If you have seen any of our prior articles concerning the China Initiative, you know the U.S. Department of Justice (“DOJ”) is still focused on actively investigating individuals with ties to China who are suspected of trade secrets theft. However, the failure of recent China Initiative prosecutions raises an issue as to which companies involved in academic and scientific research may be targeted going forward.
Krystal has experience representing national and international clients from a variety of industries in breach of contract, unfair competition, mass tort, trademark, and trade secret litigation, and has represented banks/financial institutions on a variety of litigation-related issues. She has worked with companies and individuals as plaintiffs, defendants, and third-parties throughout the litigation process, from providing pre-litigation counseling and investigations, to reaching settlement or preparing for trial. She has a passion for achieving favorable results for her clients.
Additionally, feeling it important to give back to the community that has made so much possible for her, Krystal devotes time to pro bono efforts involving combating gun violence, preparing criminal expungement paperwork for reformed individuals, helping victims of domestic violence with their initial emergency restraining order applications, and assisting victims of violence and asylees work through the immigration process. She also co-chairs the diversity and inclusion committee within the Orange County office, is Treasurer of the Orange County Coalition for Diversity in the Law, Inc., is Vice President of the Iranian American Bar Association of Orange County, is a founding board member of the Cornell Law Young Professionals Network, and is an active member of the Federal Bar Association Orange County Young Lawyers Division. Furthermore, Krystal regularly contributes to various publications, including Orrick’s Trade Secrets Watch blog and the Association of Business Trial Lawyers of OC Report.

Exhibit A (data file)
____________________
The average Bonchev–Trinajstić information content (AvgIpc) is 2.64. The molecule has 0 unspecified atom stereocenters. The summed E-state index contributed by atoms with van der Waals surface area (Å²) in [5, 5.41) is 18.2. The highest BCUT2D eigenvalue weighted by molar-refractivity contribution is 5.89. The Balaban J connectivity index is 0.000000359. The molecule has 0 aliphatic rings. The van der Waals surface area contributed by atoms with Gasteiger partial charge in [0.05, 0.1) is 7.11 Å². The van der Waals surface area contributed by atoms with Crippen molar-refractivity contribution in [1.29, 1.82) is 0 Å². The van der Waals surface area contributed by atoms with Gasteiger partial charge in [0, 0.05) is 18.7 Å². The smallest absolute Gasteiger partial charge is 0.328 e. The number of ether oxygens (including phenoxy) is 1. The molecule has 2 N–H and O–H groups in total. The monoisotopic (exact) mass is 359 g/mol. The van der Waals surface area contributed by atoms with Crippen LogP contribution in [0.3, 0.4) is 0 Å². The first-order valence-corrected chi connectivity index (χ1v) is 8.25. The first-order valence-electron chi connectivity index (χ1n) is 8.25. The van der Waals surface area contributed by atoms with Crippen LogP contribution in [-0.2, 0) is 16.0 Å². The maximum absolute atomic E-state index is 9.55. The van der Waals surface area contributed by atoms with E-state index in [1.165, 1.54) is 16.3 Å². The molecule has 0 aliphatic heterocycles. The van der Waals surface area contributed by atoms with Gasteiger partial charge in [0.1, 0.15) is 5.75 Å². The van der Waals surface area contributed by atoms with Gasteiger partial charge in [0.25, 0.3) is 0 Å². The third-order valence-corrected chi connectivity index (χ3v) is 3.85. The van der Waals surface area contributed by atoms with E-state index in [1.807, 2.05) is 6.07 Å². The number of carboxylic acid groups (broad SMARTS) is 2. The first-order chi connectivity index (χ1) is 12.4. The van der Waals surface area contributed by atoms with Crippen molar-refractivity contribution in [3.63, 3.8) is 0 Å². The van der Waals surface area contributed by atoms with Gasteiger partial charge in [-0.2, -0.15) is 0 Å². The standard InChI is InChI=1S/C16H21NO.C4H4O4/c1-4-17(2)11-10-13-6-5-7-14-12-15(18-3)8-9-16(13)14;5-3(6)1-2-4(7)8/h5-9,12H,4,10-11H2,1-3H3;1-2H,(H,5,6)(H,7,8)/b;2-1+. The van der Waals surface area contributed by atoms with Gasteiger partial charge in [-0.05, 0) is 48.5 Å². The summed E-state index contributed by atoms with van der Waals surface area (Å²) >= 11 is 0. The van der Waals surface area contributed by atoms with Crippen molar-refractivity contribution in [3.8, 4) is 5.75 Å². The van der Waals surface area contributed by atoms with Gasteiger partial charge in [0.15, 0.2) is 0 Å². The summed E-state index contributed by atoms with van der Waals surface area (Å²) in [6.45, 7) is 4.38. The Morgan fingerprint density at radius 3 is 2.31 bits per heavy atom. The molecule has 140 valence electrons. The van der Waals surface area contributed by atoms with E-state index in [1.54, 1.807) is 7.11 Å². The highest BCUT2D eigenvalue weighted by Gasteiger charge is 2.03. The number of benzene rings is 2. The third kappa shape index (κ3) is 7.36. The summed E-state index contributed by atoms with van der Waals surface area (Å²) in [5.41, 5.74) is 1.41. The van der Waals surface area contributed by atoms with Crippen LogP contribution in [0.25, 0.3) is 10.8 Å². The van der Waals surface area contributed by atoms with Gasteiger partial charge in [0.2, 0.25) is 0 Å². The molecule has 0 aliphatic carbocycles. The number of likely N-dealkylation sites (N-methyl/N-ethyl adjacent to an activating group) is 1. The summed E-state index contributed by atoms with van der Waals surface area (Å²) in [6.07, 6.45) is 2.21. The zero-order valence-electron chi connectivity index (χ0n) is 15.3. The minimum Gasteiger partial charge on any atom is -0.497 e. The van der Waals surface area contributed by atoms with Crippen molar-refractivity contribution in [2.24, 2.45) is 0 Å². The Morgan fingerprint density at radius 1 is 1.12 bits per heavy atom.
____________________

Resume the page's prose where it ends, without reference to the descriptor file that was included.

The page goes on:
During law school, Krystal completed an externship for Honorable Judge Alex Kozinski at the United States Court of Appeals for the 9th Circuit, served as President of the Cornell Law Students Association, was the Senior Cornell Law Library Research Assistant, and received academic awards including the CALI Award in Remedies.
Posts by: Krystal Anderson
Employers in many industries use non-compete agreements as a key tool to protect trade secrets. According to U.S. Treasury reports, non-compete agreements impact approximately 30 million – nearly one in five – U.S. workers, including roughly one in six workers without a college degree.
Some employers have imposed non-compete agreements across a broad segment of their workforce, including imposing them on low-wage earning employees and employees who are not privy to trade secrets or other confidential information. Non-compete agreement opponents argue that such broad non-compete agreements can interfere with the employee’s right to make a living without any off-setting benefit for the employer. In the past few years, state attorneys general have been successfully suing companies to invalidate what many see as overly-expansive non-compete agreements.
As we previously reported, on August 14, 2017, President Trump signed an executive memo asking U.S. Trade Representative Robert Lighthizer to determine whether to launch an investigation into China’s alleged theft of intellectual property under Section 301 of the Trade Act of 1974. Later that week, after a review of Chinese laws, policies, and practices relating to IP, Lighthizer recommended and launched an investigation “to determine whether acts, policies, and practices of the Government of China related to technology transfer, intellectual property, and innovation are unreasonable or discriminatory and burden or restrict U.S. commerce.” READ MORE